A food safety lawyer has called for better hygiene standards in takeaways and greater awareness from consumers following a report by the Guardian which shows one in seven takeaways and one in 13 restaurants in the UK have failed food hygiene tests.

The figures from the Food Standards Agency (FSA), analysed by the Guardian, comprised of food hygiene reports for more than 460,000 businesses and found that 6.4 per cent had failed their inspections.

The Food Standards Agency has a ranking system across England, Wales and Northern Ireland which scores establishments from zero to five. A score of two or below is classed as failing. Each local authority is responsible for ranking food providers and the figures vary widely across the country. Scotland has a different system which ranks establishments as ‘pass and eat’, ‘pass’ and ‘improvement required’.

Legal action can be taken by inspectors against businesses that fail to meet the standards and penalties can include community service, fines and even custodial sentences.

Michelle Victor, food safety lawyer at law firm Leigh Day, said: “Consumers have the right to expect that the food and drink that they consume is safe. It is important that they understand food hygiene ratings to they can make informed choices about who produces and prepares their food.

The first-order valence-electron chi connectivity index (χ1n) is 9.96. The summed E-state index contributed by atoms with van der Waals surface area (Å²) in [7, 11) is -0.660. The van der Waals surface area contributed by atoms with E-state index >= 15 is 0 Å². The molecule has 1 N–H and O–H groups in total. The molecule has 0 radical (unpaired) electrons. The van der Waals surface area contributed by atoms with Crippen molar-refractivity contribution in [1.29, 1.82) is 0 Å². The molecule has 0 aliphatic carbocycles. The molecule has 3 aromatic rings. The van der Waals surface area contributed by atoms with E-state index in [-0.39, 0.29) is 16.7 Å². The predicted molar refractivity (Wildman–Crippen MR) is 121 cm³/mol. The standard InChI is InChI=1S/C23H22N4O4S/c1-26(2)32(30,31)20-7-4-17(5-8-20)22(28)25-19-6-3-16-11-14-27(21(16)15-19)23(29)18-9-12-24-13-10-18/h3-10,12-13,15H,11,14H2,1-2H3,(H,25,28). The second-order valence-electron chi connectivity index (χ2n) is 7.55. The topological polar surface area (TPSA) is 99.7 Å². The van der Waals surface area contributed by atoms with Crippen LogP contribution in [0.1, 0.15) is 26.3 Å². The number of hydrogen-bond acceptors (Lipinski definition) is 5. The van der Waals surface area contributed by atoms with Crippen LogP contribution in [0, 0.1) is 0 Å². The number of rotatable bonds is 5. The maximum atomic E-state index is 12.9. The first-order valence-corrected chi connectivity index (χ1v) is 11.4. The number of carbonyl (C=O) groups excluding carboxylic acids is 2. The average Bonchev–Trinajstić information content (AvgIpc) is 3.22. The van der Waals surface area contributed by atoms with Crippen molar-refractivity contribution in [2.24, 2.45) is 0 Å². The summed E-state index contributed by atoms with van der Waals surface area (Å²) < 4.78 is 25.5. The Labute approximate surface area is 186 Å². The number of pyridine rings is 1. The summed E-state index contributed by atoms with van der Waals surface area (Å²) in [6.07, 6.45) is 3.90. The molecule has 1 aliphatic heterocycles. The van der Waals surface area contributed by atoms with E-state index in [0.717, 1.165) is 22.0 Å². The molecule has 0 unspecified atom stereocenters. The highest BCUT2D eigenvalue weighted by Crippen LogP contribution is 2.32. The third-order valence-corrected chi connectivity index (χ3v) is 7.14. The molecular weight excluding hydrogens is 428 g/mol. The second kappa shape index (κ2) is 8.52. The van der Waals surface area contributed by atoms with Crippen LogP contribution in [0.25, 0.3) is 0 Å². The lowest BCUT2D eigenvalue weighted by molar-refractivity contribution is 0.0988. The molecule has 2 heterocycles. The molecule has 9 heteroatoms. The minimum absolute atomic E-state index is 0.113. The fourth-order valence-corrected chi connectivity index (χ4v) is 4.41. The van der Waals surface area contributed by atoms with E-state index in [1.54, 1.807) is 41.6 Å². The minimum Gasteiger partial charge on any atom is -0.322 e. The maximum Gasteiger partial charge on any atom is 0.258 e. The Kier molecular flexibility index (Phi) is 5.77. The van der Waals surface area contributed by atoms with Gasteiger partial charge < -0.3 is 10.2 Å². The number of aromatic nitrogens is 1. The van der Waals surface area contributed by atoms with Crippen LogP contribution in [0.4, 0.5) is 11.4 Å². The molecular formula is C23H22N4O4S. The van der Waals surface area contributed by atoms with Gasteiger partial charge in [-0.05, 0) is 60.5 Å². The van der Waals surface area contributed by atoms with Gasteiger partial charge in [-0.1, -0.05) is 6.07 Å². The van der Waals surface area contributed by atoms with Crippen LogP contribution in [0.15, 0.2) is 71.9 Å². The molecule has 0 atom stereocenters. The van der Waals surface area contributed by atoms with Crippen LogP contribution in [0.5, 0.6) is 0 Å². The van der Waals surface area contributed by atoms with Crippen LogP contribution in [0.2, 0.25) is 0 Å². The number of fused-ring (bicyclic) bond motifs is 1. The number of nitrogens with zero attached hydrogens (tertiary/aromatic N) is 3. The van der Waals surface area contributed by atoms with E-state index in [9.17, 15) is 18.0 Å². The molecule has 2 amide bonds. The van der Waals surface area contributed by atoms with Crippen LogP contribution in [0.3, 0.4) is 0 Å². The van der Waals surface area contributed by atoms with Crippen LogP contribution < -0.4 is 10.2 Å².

“I am glad that the issue has been raised by a national newspaper in the hope that it will raise awareness in consumers and that those establishments with the lowest scores will improve their food hygiene scores.

“Although only a minority of takeaways and restaurants are failing the FSA inspections the potential health consequences of poor food hygiene can be devastating.

“Poor food hygiene can lead to food poisoning which has a number of nasty symptoms and in rare cases can even be fatal. It is therefore extremely important that food establishments adhere to the FSA standards to ensure their food is safe for their customers.”